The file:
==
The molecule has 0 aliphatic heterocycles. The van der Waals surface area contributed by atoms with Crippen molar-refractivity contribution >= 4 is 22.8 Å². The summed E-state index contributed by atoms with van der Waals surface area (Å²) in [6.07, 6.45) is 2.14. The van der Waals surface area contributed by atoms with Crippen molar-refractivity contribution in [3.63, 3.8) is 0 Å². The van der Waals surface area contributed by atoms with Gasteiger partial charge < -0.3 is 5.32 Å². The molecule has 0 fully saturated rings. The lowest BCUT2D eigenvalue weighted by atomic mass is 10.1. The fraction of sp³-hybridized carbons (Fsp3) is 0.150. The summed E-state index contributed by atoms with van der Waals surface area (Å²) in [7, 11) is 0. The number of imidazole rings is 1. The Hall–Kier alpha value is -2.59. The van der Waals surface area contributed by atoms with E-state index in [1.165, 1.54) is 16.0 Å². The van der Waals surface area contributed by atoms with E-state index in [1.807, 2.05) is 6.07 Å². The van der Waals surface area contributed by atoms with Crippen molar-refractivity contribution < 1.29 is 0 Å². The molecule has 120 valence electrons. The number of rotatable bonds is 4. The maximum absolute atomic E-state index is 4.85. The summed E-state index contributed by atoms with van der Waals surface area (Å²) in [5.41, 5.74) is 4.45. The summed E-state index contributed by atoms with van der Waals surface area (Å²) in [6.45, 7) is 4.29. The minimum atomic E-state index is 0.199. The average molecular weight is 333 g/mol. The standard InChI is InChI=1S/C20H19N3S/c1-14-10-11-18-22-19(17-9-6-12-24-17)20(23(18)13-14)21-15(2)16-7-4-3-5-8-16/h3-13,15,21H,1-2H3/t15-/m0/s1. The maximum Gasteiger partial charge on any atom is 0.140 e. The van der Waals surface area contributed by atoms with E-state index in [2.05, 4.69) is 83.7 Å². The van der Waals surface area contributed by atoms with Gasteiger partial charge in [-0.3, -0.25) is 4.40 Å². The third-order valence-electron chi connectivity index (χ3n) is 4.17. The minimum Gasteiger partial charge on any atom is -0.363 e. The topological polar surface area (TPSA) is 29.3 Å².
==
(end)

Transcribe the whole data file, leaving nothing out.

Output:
The molecule has 0 aliphatic heterocycles. The van der Waals surface area contributed by atoms with Crippen molar-refractivity contribution >= 4 is 22.8 Å². The summed E-state index contributed by atoms with van der Waals surface area (Å²) in [6.07, 6.45) is 2.14. The van der Waals surface area contributed by atoms with Crippen molar-refractivity contribution in [3.63, 3.8) is 0 Å². The van der Waals surface area contributed by atoms with Gasteiger partial charge < -0.3 is 5.32 Å². The molecule has 0 fully saturated rings. The lowest BCUT2D eigenvalue weighted by atomic mass is 10.1. The fraction of sp³-hybridized carbons (Fsp3) is 0.150. The summed E-state index contributed by atoms with van der Waals surface area (Å²) in [7, 11) is 0. The number of imidazole rings is 1. The Hall–Kier alpha value is -2.59. The van der Waals surface area contributed by atoms with E-state index in [1.165, 1.54) is 16.0 Å². The van der Waals surface area contributed by atoms with E-state index in [1.807, 2.05) is 6.07 Å². The van der Waals surface area contributed by atoms with Crippen molar-refractivity contribution < 1.29 is 0 Å². The molecule has 120 valence electrons. The number of rotatable bonds is 4. The maximum absolute atomic E-state index is 4.85. The summed E-state index contributed by atoms with van der Waals surface area (Å²) in [5.41, 5.74) is 4.45. The summed E-state index contributed by atoms with van der Waals surface area (Å²) in [6.45, 7) is 4.29. The minimum atomic E-state index is 0.199. The average molecular weight is 333 g/mol. The standard InChI is InChI=1S/C20H19N3S/c1-14-10-11-18-22-19(17-9-6-12-24-17)20(23(18)13-14)21-15(2)16-7-4-3-5-8-16/h3-13,15,21H,1-2H3/t15-/m0/s1. The maximum Gasteiger partial charge on any atom is 0.140 e. The van der Waals surface area contributed by atoms with E-state index in [2.05, 4.69) is 83.7 Å². The van der Waals surface area contributed by atoms with Gasteiger partial charge in [-0.3, -0.25) is 4.40 Å². The third-order valence-electron chi connectivity index (χ3n) is 4.17. The minimum Gasteiger partial charge on any atom is -0.363 e. The topological polar surface area (TPSA) is 29.3 Å².